Leap Frog (board game)

Leap Frog, also known as Leapfrog, is a multi-player abstract strategy board game that was described by H.J.R. Murray in A History of Board Games Other Than Chess (1898) and attributes its origin to England.[1][2] Several variants have been created (see Variants section) including one by Murray himself which utilizes different colored pieces with different point values. Several players can participate. In the traditional game, players take any piece on the board and use it to hop over and capture other pieces on the board. When no more pieces can be captured, the game ends, and the player with the most pieces wins the game. Murray includes it in the section called Clearance Games which includes the game Solitaire which it does resemble in many ways except that Solitaire is played by only one person.

Murray never stated that the moves are limited to orthogonal directions.[3] The game might still work with diagonal moves.

Setup edit

A rectangular board with 15 to 18 squares in length on each side is used. The pieces in the traditional variant are undifferentiated.

In Murray's variant, the pieces have different colors with different point values. The number of pieces per color is divided as follows: 1 green for every 2 red, for every 3 yellow, for every 4 white. In a 15 x 15 square board that would be 22 green, 45 red, 68 yellow, and 90 white pieces. Green pieces are worth 4 points, red pieces are worth 3 points, yellow pieces are worth 2 points, and white pieces are worth 1 point.

The game starts with all the pieces occupying all the squares (or holes) of the board. Only one piece may occupy a square (or hole). Similarly, in Murray's variant, the colored pieces are distributed randomly throughout the board occupying all the squares (or holes).

Rules edit

  • Each player removes one piece anywhere from the board for their first capture. This first turn committed by each player need not be taken in any order.
  • Players then decide the order of their turns and alternate their turns throughout the game in the same order.
  • All moves after the first turn of each player must be capturing moves using the short leap method as in draughts. A piece from the board is chosen by a player on their turn, and this chosen piece is used to leap over other piece(s) on the board which are captured and removed immediately from the board. All leaps must be orthogonal (not diagonal). The chosen piece leaps over an orthogonally adjacent piece, and lands on a vacant square (or hole) immediately behind it. The chosen piece can continue capturing more pieces (in the same turn) provided it is able to, but it is not mandatory to capture more than one piece. The chosen piece remains on the board at the end of its leap(s), and that player's turn ends.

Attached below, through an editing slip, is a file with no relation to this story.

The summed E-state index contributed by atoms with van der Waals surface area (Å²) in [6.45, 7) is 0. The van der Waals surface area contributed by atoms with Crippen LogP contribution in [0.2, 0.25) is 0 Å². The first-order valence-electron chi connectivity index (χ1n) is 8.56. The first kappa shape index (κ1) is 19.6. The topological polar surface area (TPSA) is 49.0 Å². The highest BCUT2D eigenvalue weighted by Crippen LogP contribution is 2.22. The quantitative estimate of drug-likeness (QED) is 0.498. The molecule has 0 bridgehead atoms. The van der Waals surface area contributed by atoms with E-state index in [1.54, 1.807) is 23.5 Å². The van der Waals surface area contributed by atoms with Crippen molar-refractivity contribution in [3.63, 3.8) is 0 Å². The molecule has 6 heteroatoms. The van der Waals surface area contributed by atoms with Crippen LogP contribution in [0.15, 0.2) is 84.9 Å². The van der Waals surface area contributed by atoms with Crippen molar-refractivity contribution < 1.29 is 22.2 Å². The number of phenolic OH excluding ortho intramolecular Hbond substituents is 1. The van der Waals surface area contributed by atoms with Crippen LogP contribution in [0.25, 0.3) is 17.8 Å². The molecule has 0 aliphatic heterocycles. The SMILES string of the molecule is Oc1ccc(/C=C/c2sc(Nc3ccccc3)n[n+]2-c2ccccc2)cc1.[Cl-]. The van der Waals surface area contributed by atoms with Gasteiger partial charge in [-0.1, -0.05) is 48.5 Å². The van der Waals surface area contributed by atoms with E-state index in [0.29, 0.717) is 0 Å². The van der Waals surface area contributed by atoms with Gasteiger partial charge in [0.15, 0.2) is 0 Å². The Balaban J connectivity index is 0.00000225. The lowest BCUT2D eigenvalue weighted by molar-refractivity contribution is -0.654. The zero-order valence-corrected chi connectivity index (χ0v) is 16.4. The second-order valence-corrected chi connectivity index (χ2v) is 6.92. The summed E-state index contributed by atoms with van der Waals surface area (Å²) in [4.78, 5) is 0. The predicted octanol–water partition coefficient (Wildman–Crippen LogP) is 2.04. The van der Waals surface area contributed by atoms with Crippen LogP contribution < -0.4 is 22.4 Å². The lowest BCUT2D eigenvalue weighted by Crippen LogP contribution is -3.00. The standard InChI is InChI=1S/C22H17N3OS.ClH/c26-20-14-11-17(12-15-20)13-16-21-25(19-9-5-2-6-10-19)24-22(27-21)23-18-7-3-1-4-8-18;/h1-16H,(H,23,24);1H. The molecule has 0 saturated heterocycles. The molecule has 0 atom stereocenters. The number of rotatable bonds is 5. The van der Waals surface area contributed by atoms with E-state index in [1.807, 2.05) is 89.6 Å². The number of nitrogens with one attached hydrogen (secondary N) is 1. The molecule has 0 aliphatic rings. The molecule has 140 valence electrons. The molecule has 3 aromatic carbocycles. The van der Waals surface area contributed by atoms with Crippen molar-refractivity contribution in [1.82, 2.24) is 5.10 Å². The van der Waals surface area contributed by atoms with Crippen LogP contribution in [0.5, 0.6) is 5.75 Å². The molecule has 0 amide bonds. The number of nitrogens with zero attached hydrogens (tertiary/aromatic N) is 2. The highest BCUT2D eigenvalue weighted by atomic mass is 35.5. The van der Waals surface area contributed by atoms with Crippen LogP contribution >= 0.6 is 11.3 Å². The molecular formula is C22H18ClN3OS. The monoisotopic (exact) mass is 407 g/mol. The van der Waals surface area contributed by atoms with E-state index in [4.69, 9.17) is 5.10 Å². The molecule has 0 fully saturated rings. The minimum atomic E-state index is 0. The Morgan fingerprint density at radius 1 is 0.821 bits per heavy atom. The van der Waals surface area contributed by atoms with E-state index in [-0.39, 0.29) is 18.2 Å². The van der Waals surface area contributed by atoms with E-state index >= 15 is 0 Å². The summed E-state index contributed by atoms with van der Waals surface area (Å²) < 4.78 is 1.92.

• If a player cannot capture at least one piece during their turn, the game ends. Players then count the number of pieces they've captured (in the old variant) or calculate the number of points they've earned (in Murray's variant), and the one with the most pieces or points respectively is the winner.

Variants edit

An online software variant by BrainKing called Froglet is similar to Murray's variant.[4] The only differences are that the size of the board is smaller (only a 12 x 12 square board), the order of play among the players is determined before the game commences and only the first player may remove a piece from anywhere on the board for their first move followed by capturing moves by the short leap thereafter by all players, and the color distribution among pieces is different (66 green pieces, 51 yellow pieces, 21 red pieces, and 6 blue pieces) with 1 point for a green, 2 points for a yellow, 3 points for a red, and 4 points for a blue.[4]

A variant of Chinese Checkers called Capture resembles the old variant of Leap Frog, except in Capture the six-pointed star-shaped board of Chinese Checkers is used, and specifically only the central hexagon region of the board. In addition, the central point of the board is vacant at the beginning of the game in Capture, whereas the board is completely filled in Leap Frog.[5]

Related Games edit

References edit

  1. ^ Murray, H. J. R. (1952). A History of Board-Games Other Than Chess. Oxford: Oxford University Press. pp. 93–94.
  2. ^ Parlett, D. (1999). The Oxford History of Board Games. Oxford: Oxford University Press. p. 156.
  3. ^ Walker, Damian. "Leapfrog Leaflet #30". Cyningstan Traditional Board Games. Retrieved 26 June 2016.
  4. ^ a b "Game rules (Froglet)". BrainKing. Retrieved 26 June 2016.
  5. ^ "How Chinese Checkers Works". 2011-07-21.

External links edit